Staff Perspective: Military Spouses and Traumatic Brain Injury – Exploring the Stories of Affected Partners and Resources for Caregivers

Staff Perspective: Military Spouses and Traumatic Brain Injury – Exploring the Stories of Affected Partners and Resources for Caregivers

In continued recognition of Brain Injury Awareness Month, this is the second in a series of blog posts examining the stories of military families affected by traumatic brain injury (TBI). Last week’s post reviewed several books on TBI written specifically for children affected by a military-connect parent’s brain injury. This week I will focus on the experience of the injured individual’s spouse by reviewing related research, first-person accounts, and resources available to support partners as they learn to navigate the often-unfamiliar role of caregiver.

The 2014 RAND Study of Military Caregivers reported that the majority of post-9/11 military/Veteran TBI caregivers were spouses, a change from pre-9/11 statistics that identified parents or children as the most likely caregivers for injured Service members. Research focused on military TBI caregivers has identified changing social roles, particularly the difficulty transitioning from the role of a spouse to that of a caregiver, as a primary issue for military couples affected by TBI (Carlozzi et al., 2016). As one spouse described it in a qualitative study of TBI caregivers’ perspectives on quality of life: “Your children get older, and they’re adults, and now you want them to be independent, but you’re still their parent. Whereas with a spouse, I was never a parent before with him. Now I feel like a parent. And that creates tension, because he doesn’t like it” (Kratz et al., 2017).

But, as with many aspects of military life, becoming a caregiver to a spouse who has experienced a TBI is also an opportunity for growth and resilience. While research provides valuable information about caregiver and TBI statistics, there is also a wealth of information that can be learned by sharing in the personal accounts of caregivers and couples, examples of which include:

  • This brief Defense and Veterans Brain Injury Center (DVBIC) video and blog entry describe the experience of Wally and Jasmin Blair as they navigated the identification of an undiagnosed combat-related TBI and finding a new normal for their family. This entry highlights the instrumental role that Jasmin played in Wally’s diagnosis and recovery.
  • The Washington Post published an article in 2010 on TBI care at the National Naval Medical Center in Bethesda (now Walter Reed National Military Medical Center). Accompanying the article online are several interviews with TBI survivors, including a video of Tim and Shannon Maxwell, discussing Tim’s injury and its impact on their family. Shannon is the author of two of the TBI books for children reviewed in last week’s CDP blog.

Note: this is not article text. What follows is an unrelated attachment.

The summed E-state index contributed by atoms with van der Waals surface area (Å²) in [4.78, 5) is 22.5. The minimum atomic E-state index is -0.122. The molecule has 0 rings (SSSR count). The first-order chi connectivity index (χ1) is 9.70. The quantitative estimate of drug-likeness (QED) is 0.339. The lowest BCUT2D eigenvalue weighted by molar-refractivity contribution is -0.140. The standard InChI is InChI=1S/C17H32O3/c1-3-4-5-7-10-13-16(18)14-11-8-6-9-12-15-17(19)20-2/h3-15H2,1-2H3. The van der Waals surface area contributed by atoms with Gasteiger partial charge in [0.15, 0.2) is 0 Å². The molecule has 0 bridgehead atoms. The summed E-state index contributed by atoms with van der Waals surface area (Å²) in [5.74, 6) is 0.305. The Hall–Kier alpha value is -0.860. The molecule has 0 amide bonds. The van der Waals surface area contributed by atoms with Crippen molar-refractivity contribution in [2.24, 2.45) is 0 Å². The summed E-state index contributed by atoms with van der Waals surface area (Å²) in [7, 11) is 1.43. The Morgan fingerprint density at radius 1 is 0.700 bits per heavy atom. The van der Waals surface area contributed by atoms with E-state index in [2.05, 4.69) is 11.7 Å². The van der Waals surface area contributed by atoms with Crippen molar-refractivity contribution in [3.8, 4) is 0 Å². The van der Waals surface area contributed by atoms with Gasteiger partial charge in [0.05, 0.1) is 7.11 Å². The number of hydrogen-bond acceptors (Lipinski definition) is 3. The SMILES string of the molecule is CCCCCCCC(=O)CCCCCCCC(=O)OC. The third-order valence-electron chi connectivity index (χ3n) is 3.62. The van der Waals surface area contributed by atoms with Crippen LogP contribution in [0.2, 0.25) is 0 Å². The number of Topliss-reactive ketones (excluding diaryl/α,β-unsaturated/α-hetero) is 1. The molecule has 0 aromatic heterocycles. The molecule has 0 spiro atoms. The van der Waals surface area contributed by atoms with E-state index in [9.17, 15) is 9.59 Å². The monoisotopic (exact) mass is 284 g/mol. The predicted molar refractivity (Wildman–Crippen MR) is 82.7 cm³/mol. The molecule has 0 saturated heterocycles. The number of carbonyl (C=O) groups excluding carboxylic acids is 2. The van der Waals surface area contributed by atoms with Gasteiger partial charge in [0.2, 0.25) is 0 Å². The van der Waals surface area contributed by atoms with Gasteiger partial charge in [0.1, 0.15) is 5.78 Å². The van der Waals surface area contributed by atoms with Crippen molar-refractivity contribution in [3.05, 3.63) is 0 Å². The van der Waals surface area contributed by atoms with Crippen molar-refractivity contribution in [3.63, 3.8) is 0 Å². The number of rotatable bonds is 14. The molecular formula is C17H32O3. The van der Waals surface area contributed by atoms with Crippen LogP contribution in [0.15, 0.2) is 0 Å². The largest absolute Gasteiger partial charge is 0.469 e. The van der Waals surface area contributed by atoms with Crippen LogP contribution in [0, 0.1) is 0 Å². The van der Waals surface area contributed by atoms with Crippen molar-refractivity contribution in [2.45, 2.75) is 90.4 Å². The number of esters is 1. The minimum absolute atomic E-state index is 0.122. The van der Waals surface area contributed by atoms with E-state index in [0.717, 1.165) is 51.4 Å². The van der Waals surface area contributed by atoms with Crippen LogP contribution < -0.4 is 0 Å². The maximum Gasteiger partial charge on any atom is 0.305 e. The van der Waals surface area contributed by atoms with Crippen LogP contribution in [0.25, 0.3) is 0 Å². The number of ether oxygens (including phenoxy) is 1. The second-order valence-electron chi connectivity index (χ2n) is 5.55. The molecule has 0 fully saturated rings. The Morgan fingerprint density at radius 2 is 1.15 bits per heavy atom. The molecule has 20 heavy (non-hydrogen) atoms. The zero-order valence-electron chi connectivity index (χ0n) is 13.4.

• Although not a strictly military family, Lee and Bob Woodruff’s book In an Instant: A Family’s Journey of Love and Healing provides a relevant and compelling description of the couple’s efforts to navigate the aftereffects of Bob’s encounter with an improvised explosive device (IED) while embedded as a journalist with the military in Iraq and his resulting TBI. Lee and Bob also shared their story in a TEDxWomen talk in 2012.

DVBIC, the Defense Health Board, the Henry M. Jackson Foundation and other congressional and federal representatives collaborated to develop a comprehensive Family Caregiver Curriculum to provide a source of information and support for caregivers of service members and veterans with moderate to severe TBI. Comprised of four modules, the curriculum provides information and resources to help caregivers support their injured service member/Veteran and to provide needed self-care during this strenuous process. Regardless of whether they are new to the role of TBI caregiver or have substantial experience in navigating the process, the Family Caregiver Curriculum is an excellent resource for sharing with your clients.

In next week’s blog, we will continue to explore the effects of TBI on military families by highlighting first-hand accounts from Service members and Veterans, detailing their experience of TBI and their paths to recovery.

Staff Perspective: Military Children and Traumatic Brain Injury - Books to Help Parents

The opinions in CDP Staff Perspective blogs are solely those of the author and do not necessarily reflect the opinion of the Uniformed Services University of the Health Science or the Department of Defense.

Jennifer M. Phillips, Ph.D., is the Assistant Director for Research and Evaluation for the Center for Deployment Psychology at the Uniformed Services University of the Health Sciences at Bethesda, Maryland.